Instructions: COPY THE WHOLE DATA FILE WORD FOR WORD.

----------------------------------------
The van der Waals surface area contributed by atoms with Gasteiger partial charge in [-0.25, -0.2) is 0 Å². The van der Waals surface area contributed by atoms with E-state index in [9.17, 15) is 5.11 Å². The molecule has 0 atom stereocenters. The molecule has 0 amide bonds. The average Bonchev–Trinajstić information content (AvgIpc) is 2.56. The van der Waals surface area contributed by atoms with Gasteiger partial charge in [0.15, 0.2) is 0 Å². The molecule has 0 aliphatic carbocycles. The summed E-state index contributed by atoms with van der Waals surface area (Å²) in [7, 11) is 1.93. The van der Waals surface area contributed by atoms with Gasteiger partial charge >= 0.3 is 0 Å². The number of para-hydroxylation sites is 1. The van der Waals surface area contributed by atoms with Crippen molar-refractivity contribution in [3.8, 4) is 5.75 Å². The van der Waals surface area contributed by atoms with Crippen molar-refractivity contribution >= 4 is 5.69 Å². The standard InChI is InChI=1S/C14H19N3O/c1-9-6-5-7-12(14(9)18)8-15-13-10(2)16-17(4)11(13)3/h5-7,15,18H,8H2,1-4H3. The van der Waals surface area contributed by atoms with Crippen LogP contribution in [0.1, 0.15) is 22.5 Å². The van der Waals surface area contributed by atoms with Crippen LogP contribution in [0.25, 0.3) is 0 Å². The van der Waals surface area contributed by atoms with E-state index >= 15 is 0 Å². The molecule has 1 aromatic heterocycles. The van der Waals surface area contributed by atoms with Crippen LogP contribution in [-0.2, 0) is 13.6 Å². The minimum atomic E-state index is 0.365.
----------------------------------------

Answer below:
The van der Waals surface area contributed by atoms with Gasteiger partial charge in [-0.25, -0.2) is 0 Å². The van der Waals surface area contributed by atoms with E-state index in [9.17, 15) is 5.11 Å². The molecule has 0 atom stereocenters. The molecule has 0 amide bonds. The average Bonchev–Trinajstić information content (AvgIpc) is 2.56. The van der Waals surface area contributed by atoms with Gasteiger partial charge in [0.15, 0.2) is 0 Å². The molecule has 0 aliphatic carbocycles. The summed E-state index contributed by atoms with van der Waals surface area (Å²) in [7, 11) is 1.93. The van der Waals surface area contributed by atoms with Gasteiger partial charge >= 0.3 is 0 Å². The number of para-hydroxylation sites is 1. The van der Waals surface area contributed by atoms with Crippen molar-refractivity contribution in [3.8, 4) is 5.75 Å². The van der Waals surface area contributed by atoms with Crippen molar-refractivity contribution >= 4 is 5.69 Å². The standard InChI is InChI=1S/C14H19N3O/c1-9-6-5-7-12(14(9)18)8-15-13-10(2)16-17(4)11(13)3/h5-7,15,18H,8H2,1-4H3. The van der Waals surface area contributed by atoms with Crippen LogP contribution in [0.1, 0.15) is 22.5 Å². The van der Waals surface area contributed by atoms with Crippen LogP contribution in [0.25, 0.3) is 0 Å². The van der Waals surface area contributed by atoms with E-state index >= 15 is 0 Å². The molecule has 1 aromatic heterocycles. The van der Waals surface area contributed by atoms with Crippen LogP contribution in [-0.2, 0) is 13.6 Å². The minimum atomic E-state index is 0.365.